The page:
Geoffrey Philp’s book contains eleven stories, one-third of which originally appeared in The Caribbean Writer, ranging in length from 6 to 27 pages. The setting of the first six stories is the writer’s native Jamaica; three are set in Florida; and the final two return to the original island setting.
Although Philp’s stories are occasionally lacking in clearly delineated characterization and theme development, the island stories are distinguished by much more vivid narration and dialogue than those set in Florida. The island stories are, for the most part, narrated in the vernacular while the state-side stories, narrated in Standard English, appear rather stilted, melodramatic, and humorless in comparison.
Despite the shortcomings specified, Philp’s stories could enjoy particular popularity with transplanted Jamaicans and other West Indians overseas, for nostalgia is a powerful motive in audience satisfaction. Thus, the title story (which was published in The Caribbean Writer in 1995), involves the crash-landing on the narrator’s uncle’s 'herb field' of a DWI alien - who happens to be an ex-Prime Minister Margaret Thatcher look-alike clone - promises to delight those who remember the 'iron lady’s' antagonism against West Indians and other Blacks in Britain and elsewhere. The story also features the themes of cloning and the distinction between appearance and reality. In reality, Jah lives. Haile Selassie did not die; his look-alike was executed by the Ethiopian junta. But 'the King of Kings' is alive, ruling another planet. For it was He who ordered the alien’s landing in Uncle Obadiah’s field, containing the only known antidote to the plague of Maggy Thatcherism, 'the best marijuana in this galaxy.'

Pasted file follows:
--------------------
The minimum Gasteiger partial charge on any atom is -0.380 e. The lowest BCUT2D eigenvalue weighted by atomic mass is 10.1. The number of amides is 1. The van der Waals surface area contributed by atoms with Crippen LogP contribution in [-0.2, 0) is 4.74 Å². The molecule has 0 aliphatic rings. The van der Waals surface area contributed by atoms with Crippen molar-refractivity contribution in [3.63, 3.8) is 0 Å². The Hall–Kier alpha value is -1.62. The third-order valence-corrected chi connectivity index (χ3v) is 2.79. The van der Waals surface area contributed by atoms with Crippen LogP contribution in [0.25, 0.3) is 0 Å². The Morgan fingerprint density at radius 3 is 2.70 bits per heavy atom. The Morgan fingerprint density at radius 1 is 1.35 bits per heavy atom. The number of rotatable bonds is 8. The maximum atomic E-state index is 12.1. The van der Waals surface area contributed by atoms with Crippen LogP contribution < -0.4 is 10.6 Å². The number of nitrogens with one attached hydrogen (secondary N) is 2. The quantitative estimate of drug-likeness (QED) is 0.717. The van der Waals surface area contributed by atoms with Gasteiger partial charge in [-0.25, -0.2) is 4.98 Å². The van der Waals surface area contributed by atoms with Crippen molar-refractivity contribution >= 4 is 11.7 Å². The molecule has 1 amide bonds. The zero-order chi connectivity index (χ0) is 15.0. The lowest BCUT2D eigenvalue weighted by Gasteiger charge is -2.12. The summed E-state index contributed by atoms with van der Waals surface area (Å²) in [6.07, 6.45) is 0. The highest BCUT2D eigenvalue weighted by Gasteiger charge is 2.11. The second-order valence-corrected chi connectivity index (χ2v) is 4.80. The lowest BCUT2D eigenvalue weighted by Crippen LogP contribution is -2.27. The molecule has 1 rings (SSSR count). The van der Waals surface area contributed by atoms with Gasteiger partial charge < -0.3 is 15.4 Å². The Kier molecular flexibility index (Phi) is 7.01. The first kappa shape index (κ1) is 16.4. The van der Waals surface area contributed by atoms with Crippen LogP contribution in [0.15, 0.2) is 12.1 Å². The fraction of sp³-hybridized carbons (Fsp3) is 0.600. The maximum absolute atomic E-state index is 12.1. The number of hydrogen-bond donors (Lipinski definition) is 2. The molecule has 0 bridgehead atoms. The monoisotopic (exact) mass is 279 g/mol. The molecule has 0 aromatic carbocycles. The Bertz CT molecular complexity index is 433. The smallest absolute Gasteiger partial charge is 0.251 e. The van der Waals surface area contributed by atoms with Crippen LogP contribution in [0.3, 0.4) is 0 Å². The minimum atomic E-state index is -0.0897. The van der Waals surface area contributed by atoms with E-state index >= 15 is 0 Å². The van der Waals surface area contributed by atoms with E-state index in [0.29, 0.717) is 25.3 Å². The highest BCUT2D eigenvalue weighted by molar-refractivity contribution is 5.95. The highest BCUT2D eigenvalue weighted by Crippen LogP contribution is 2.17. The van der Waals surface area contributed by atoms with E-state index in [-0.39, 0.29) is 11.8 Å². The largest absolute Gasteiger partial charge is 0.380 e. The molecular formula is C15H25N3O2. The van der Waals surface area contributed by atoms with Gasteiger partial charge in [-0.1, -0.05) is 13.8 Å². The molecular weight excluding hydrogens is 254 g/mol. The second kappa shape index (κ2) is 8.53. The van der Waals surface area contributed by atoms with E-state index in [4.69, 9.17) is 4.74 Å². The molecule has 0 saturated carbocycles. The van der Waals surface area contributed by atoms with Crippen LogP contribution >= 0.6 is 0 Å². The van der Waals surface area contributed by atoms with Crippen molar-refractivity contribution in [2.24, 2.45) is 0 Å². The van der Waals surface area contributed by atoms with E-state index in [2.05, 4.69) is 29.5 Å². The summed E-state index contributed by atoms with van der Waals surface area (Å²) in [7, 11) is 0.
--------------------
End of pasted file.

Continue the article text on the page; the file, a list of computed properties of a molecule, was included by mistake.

Second is the story of 'Softers', in which the narrator succeeds in overcoming the intimidation of his apparently more powerful competitors by ending up in bed with the woman they had all been fighting over, which makes him 'feel like the biggest man in the world.' The following three island stories are concerned with the generation-gap and conflicts based on differences in class, color, and culture. Thus, 'Curly Locks' relates the adolescent narrator’s problems with living up to the conflicting standards of middle-class respectability and Rastafarian righteousness. While his uncle’s and his girlfriend’s father’s ideas of respectability involve his appearance in a three-piece suit, his Rasta friend persuades him to provide himself with dreadlocks for the anticipated Bob Marley concert. By opting for the pragmatic compromise of putting on his locks temporarily, only to wash them out after the concert, he however, ends up violating the rules of both cultures.
The last story 'The River', which won The Canute A. Brodhurst Prize when it appeared in The Caribbean Writer in 1992, features gang warfare and political corruption resulting from competition in the marijuana trade. It ends with the narrator’s prevention of an ecstatic, drug-possessed youngster’s religious drowning in the river with no name. Some symbolism may be suggested here, but this is not quite clear.
Taken altogether, this is an uneven collection. It may not be surprising that the stories set in the Caribbean - Philp is originally from Jamaica, now living in Florida - which utilize the vernacular are more convincing in character development and plot. It is these stories one remembers and for which one should read this collection.